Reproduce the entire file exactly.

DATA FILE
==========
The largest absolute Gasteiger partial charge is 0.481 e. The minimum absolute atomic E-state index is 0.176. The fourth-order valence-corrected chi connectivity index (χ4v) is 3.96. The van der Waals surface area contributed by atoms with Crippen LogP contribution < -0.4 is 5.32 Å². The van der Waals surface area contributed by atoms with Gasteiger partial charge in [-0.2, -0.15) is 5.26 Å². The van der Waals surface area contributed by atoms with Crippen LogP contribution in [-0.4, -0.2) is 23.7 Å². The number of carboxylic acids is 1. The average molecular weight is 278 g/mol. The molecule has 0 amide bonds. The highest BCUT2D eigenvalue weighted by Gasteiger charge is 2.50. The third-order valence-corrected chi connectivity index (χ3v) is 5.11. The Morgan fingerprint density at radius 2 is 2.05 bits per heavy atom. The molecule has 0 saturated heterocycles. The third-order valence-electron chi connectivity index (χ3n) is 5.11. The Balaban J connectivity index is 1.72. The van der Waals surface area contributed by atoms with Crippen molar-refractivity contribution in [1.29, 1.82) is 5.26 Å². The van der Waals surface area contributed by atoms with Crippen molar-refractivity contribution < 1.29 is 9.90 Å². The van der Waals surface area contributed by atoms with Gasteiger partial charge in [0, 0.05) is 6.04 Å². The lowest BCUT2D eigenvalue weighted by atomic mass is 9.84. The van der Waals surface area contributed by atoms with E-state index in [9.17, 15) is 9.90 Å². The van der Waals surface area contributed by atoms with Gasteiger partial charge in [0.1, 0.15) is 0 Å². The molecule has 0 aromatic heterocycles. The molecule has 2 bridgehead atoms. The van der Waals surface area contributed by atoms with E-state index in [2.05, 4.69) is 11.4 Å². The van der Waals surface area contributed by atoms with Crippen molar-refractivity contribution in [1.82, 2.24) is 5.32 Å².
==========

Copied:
The largest absolute Gasteiger partial charge is 0.481 e. The minimum absolute atomic E-state index is 0.176. The fourth-order valence-corrected chi connectivity index (χ4v) is 3.96. The van der Waals surface area contributed by atoms with Crippen LogP contribution < -0.4 is 5.32 Å². The van der Waals surface area contributed by atoms with Gasteiger partial charge in [-0.2, -0.15) is 5.26 Å². The van der Waals surface area contributed by atoms with Crippen LogP contribution in [-0.4, -0.2) is 23.7 Å². The number of carboxylic acids is 1. The average molecular weight is 278 g/mol. The molecule has 0 amide bonds. The highest BCUT2D eigenvalue weighted by Gasteiger charge is 2.50. The third-order valence-corrected chi connectivity index (χ3v) is 5.11. The Morgan fingerprint density at radius 2 is 2.05 bits per heavy atom. The molecule has 0 saturated heterocycles. The third-order valence-electron chi connectivity index (χ3n) is 5.11. The Balaban J connectivity index is 1.72. The van der Waals surface area contributed by atoms with Crippen molar-refractivity contribution in [1.29, 1.82) is 5.26 Å². The van der Waals surface area contributed by atoms with Crippen molar-refractivity contribution < 1.29 is 9.90 Å². The van der Waals surface area contributed by atoms with Gasteiger partial charge in [0, 0.05) is 6.04 Å². The lowest BCUT2D eigenvalue weighted by atomic mass is 9.84. The van der Waals surface area contributed by atoms with E-state index in [9.17, 15) is 9.90 Å². The van der Waals surface area contributed by atoms with Gasteiger partial charge in [0.1, 0.15) is 0 Å². The molecule has 0 aromatic heterocycles. The molecule has 2 bridgehead atoms. The van der Waals surface area contributed by atoms with E-state index in [2.05, 4.69) is 11.4 Å². The van der Waals surface area contributed by atoms with Crippen molar-refractivity contribution in [1.82, 2.24) is 5.32 Å².